Coliseum - Sister Faith (Cover Artwork)
Staff Review

Coliseum

Coliseum: Sister Faith

Sister Faith (2013)

Temporary Residence


3.5
For Coliseum, less has always been more. It's hard to name another modern band that manufacture aggression and heaviness so easily, and with so few bells and whistles; where some of their contemporaries perpetually pound the listener with layers of buzzing guitars and a thunderous rhythm section, Co...

For Coliseum, less has always been more. It's hard to name another modern band that manufacture aggression and heaviness so easily, and with so few bells and whistles; where some of their contemporaries perpetually pound the listener with layers of buzzing guitars and a thunderous rhythm section, Coliseum build their songs around melodies first and riffs second without shortchanging either. On Sister Faith, that's truer than ever; it's the most classic-sounding, straightforward record of their career, but again, they sacrifice nothing to get there.

Fiery opener "Disappear From Sight" and its follow-up "Last/Lost" immediately sets the tone of Sister Faith, with jagged-yet-muted riffs, a thunderous rhythm section and Ryan Patterson's clean, aggressive vocals. The pace quickens as both songs progress, delivering an almost Motörhead-like vibe in its attack. Indeed, Coliseum went quick and heavy on Sister Faith, instead of just heavy like on House With A Curse–that was more of a metal record, really. Sister Faith is clearly their punk record.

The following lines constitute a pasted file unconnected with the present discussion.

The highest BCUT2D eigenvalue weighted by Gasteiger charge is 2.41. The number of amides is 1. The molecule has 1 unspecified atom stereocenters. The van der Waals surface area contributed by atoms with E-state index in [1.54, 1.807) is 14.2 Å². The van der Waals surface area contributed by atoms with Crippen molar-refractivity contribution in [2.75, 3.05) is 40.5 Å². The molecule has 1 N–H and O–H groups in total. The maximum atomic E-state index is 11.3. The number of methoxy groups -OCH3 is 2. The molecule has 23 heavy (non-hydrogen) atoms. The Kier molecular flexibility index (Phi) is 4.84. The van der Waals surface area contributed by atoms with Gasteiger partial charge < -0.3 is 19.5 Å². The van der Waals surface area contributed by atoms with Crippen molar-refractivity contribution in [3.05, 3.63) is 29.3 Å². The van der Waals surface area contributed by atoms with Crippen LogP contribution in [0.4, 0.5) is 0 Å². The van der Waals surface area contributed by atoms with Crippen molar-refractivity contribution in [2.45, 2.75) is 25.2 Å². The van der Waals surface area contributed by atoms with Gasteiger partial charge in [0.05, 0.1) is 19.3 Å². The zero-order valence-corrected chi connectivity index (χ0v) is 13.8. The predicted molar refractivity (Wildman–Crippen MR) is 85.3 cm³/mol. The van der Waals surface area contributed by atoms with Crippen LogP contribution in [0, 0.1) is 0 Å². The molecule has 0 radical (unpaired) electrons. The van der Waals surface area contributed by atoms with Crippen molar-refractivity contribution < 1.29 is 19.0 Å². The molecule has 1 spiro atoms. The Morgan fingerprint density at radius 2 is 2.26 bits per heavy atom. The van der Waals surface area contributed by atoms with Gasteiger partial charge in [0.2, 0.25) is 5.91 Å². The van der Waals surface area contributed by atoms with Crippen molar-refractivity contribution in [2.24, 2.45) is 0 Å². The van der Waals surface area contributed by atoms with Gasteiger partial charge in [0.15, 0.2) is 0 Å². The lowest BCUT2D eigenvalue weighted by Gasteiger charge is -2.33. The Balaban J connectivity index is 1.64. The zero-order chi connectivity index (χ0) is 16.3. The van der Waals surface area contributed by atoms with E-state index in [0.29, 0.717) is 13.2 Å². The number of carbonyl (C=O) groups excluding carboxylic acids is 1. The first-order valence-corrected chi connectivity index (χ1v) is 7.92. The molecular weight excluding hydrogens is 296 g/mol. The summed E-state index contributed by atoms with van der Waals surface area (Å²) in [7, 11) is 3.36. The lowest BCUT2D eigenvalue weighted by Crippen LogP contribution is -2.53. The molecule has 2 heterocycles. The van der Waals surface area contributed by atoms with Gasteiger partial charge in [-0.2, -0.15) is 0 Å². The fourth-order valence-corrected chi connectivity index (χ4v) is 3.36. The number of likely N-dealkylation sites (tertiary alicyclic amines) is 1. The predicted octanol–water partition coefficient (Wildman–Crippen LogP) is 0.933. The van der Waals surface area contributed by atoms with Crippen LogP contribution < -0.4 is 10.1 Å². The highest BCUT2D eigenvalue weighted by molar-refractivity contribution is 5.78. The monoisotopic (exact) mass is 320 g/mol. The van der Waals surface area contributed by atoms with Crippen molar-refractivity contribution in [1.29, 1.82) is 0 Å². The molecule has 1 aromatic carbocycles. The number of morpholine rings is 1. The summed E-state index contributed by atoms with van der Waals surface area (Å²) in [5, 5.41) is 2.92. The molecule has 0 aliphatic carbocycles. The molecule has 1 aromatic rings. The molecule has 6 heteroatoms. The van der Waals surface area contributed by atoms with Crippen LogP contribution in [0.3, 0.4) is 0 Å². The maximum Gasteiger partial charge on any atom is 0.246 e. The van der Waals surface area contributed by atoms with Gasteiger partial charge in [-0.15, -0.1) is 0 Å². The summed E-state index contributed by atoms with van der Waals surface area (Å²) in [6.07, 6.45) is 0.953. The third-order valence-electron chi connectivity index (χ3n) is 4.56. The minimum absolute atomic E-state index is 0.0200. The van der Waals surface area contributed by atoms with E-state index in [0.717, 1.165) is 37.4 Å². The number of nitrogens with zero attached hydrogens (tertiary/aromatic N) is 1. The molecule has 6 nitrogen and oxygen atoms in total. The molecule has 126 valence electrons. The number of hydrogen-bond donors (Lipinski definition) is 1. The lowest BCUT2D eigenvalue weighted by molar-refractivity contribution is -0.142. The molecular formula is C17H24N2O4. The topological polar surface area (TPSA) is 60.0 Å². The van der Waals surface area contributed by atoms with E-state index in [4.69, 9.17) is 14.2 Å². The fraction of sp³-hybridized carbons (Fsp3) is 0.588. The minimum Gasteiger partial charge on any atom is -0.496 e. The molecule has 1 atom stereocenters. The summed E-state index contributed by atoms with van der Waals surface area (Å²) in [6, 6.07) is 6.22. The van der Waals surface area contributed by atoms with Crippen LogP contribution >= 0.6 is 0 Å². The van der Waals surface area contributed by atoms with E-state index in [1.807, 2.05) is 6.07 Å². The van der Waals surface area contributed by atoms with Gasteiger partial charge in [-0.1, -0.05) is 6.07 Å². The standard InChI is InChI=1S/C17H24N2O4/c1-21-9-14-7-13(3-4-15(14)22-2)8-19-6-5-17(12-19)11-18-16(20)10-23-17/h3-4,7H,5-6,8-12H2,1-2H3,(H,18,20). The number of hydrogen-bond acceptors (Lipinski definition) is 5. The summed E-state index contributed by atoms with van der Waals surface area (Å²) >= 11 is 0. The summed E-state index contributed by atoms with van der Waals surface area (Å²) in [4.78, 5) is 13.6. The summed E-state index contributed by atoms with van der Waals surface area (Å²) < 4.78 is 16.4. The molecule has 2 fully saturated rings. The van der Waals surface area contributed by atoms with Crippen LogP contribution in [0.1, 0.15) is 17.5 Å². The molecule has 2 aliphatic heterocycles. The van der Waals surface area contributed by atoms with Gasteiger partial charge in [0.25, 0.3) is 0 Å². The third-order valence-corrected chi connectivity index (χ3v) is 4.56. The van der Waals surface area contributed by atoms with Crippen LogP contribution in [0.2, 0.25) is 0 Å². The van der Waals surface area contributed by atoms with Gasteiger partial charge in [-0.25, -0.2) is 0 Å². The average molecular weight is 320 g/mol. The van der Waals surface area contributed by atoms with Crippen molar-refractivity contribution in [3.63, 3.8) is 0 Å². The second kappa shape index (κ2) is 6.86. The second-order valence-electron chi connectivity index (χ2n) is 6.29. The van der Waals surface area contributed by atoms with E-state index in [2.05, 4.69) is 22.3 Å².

There are a few hints of Coliseum's heavier past, however. "Doing Time" grounds and pounds with a thick, mid-tempo, Helmet-esque riff. The five-plus minute "Love Under Will" is driven by bassist Kayhan Vaziri's thumps, with Patterson's vocals and guitar a bit more distant and atmospheric. "Under The Blood Of The Moon" is cut from a similar, if more direct cloth; impressively, it paints an even darker picture than "Love" through calculated soloing, a direct pace and haunting vocals.

The two styles collide on "Used Blood," which features the most fun riff on the record and juxtaposes it with a slow, quiet, distant trail off that's more or less just Patterson reciting the song's title ad nauseum. It's dark and it works. Same for "Late Night Trains," which features a mesmerizing breakdown centered around fast, pounding drums from Carter Wilson.

The back end of Sister Faith is loaded with energy, whether it's the punchy "Black Magic Punks" (one of Coliseum's best songs to date), the energetic, sneakily heavy "Bad Will" or closer "Fuzzbang," which between its tightly-knit harmonics and devastating low-end, could be mistaken for a Torche song. It's a fun way to cap what's a surprisingly fun album in Sister Faith, in which Coliseum channel their metal past while creating their punk present.